However, after 1948, there was nothing but politics on Mandela’s mind, because that was the year that Daniel François Malan’s National Party won the general election in South Africa, and started, almost immediately, to implement the system of apartheid, i.e., institutionalized racial segregation.

Mandela and the Youth League tried fighting back: on June 26, 1950, as their answer to the murder of 18 Africans and the passage of the Suppression of Communism Act, they urged all African workers to stay at home.

The so-called National Day of Protest was a success, and, soon enough, the number of ANC members increased significantly.

The fight was on.

High treason and the Black Pimpernel

Four days after the National Day of Protest, Mandela and a few other members of the ANC are arrested for violating the Suppression of Communism Act.

On December 2, they are all found guilty of something called “statutory communism” and sentenced to nine months in prison. However, the sentence is suspended for two years, during which Mandela could go on about his daily activities.

In 1952, he even starts his own law firm, which focuses mainly on helping Africans in trouble. There were many of them during the first years of the Apartheid, blamed for all kinds of things that had been legal until very recently.

The situation gets worse with every passing month, and the ANC starts debating the need for violence. Sisulu and Mandela believed that without any violent acts, the Apartheid laws might never be overturned, and Sisulu even tries to secretly visit China and ask from its communist government to provide the ANC with weapons.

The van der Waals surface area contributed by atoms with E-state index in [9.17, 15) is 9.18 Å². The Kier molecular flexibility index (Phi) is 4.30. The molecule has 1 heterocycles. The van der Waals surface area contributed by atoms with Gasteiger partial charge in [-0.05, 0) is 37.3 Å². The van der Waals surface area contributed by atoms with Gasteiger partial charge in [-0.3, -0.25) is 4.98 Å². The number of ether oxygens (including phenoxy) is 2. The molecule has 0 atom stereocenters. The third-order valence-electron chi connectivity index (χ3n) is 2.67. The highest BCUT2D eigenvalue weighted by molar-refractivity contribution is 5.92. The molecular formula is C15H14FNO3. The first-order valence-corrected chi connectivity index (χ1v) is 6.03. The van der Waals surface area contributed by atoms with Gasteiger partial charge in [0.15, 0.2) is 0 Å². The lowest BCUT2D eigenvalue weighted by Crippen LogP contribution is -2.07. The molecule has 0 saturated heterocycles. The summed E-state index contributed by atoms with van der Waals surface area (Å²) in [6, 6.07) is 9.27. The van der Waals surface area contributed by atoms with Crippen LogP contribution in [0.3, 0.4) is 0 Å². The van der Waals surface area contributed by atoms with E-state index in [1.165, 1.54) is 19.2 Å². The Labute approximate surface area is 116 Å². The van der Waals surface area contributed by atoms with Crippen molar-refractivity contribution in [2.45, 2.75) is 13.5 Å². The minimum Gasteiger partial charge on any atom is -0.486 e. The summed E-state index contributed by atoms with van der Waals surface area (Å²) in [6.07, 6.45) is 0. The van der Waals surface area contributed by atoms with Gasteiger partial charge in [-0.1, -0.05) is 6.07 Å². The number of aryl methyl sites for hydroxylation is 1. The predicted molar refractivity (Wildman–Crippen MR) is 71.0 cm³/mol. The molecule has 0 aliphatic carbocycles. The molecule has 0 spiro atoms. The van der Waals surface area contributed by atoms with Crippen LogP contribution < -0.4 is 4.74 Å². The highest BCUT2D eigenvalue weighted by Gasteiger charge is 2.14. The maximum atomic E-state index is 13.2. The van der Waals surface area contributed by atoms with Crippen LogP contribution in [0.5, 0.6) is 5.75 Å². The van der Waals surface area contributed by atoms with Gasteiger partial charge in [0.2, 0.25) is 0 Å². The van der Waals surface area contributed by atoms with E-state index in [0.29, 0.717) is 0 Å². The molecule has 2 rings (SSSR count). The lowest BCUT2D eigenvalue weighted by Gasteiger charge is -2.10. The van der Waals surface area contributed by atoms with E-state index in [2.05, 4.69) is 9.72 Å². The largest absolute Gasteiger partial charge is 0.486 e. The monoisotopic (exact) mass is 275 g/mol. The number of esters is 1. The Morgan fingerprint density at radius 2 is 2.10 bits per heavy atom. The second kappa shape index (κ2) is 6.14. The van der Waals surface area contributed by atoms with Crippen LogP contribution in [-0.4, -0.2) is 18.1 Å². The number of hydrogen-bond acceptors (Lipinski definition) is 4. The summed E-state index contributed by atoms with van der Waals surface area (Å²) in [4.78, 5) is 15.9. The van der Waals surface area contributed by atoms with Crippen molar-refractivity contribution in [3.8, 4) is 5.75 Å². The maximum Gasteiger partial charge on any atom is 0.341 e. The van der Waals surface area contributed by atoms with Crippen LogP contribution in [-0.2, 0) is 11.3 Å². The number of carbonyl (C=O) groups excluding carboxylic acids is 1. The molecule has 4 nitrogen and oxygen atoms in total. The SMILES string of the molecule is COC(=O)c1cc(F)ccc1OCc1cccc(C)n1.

On December 5, 1956, Mandela is arrested yet again, this time for high treason. The star witness of the prosecution, a certain Solomon Ngubase, retells the story above (with USSR instead of China), but during his cross-examination, the defense demonstrates that he was never a member of the ANC, nor (as he had claimed) a university graduate.

In the end, the judge acquits all of the accused, stating that the evidence for high treason and a violent plot provided by the state is insufficient in this case.

Outside the courtroom, things get even uglier. On March 26, 1960, during a peaceful protest against the “pass laws” (which required all Africans to carry passbooks everywhere outside their own neighborhoods), the police open fire at the demonstrators and kill at least 69 innocent people.

Unsurprisingly, the violence debate within the ANC wasn’t a debate anymore. Even though, officially, the organization maintained a policy of non-violence, it allowed Mandela, freshly freed, to create a militant organization within it.

The organization, called Umkhonto we Sizwe (The Spear of the Nation)—or MK for short—bought the Liliesleaf Farm in Rivonia, a small suburb of Johannesburg, and it was there that Mandela moved soon after being acquitted.

Rivonia and Robben Island

The Liliesleaf Farm in Rivonia served as a training ground for the MK, which made its presence known soon after being founded.

On December 16, 1960—the day when the great Zulu leader Dingane (brother of Shaka) was defeated by the white South Africans—the organization detonated a few homemade bombs at electric power stations and government offices in Johannesburg, Port Elizabeth, and Durban.

“Afrikaners celebrate December 16 as the triumph of the Afrikaner over the African and the demonstration that God was on their side,” writes Mandela, “while Africans mourned this day of the massacre of their people. We chose December 16 to show that the African had only begun to fight, and that we had righteousness—and dynamite—on our side.”

At the time of the explosions, thousands of leaflets with the new MK manifesto are circulated all over the country, claiming that the time to choose between submission and fight has come and that the Africans have chosen the latter.

The government is taken by surprise, but it wastes no time to retaliate. On August 5, 1962, Mandela is arrested for the third time, and two years later, together with eight other members of the MK, he is found guilty of all charges and sentenced to life imprisonment by Judge Quartus de Wet during the infamous “Rivonia Trial.”